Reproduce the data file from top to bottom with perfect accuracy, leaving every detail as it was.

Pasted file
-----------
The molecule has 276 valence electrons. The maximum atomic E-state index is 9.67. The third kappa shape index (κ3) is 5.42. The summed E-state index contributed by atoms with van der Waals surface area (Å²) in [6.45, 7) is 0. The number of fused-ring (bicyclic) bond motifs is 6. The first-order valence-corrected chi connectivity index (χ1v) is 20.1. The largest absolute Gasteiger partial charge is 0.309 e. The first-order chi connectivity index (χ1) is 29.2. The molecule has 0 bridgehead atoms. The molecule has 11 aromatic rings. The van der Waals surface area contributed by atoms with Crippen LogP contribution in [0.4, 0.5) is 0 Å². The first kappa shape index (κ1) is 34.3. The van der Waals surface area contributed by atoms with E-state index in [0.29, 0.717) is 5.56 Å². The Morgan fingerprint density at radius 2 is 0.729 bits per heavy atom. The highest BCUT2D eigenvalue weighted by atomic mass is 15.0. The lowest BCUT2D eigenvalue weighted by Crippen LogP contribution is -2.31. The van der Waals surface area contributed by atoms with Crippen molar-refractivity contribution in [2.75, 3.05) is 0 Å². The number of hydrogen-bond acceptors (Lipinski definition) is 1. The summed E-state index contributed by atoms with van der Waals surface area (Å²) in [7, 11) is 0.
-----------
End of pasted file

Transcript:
The molecule has 276 valence electrons. The maximum atomic E-state index is 9.67. The third kappa shape index (κ3) is 5.42. The summed E-state index contributed by atoms with van der Waals surface area (Å²) in [6.45, 7) is 0. The number of fused-ring (bicyclic) bond motifs is 6. The first-order valence-corrected chi connectivity index (χ1v) is 20.1. The largest absolute Gasteiger partial charge is 0.309 e. The first-order chi connectivity index (χ1) is 29.2. The molecule has 0 bridgehead atoms. The molecule has 11 aromatic rings. The van der Waals surface area contributed by atoms with Crippen LogP contribution in [0.4, 0.5) is 0 Å². The first kappa shape index (κ1) is 34.3. The van der Waals surface area contributed by atoms with E-state index in [0.29, 0.717) is 5.56 Å². The Morgan fingerprint density at radius 2 is 0.729 bits per heavy atom. The highest BCUT2D eigenvalue weighted by atomic mass is 15.0. The lowest BCUT2D eigenvalue weighted by Crippen LogP contribution is -2.31. The van der Waals surface area contributed by atoms with Crippen molar-refractivity contribution in [2.75, 3.05) is 0 Å². The number of hydrogen-bond acceptors (Lipinski definition) is 1. The summed E-state index contributed by atoms with van der Waals surface area (Å²) in [7, 11) is 0.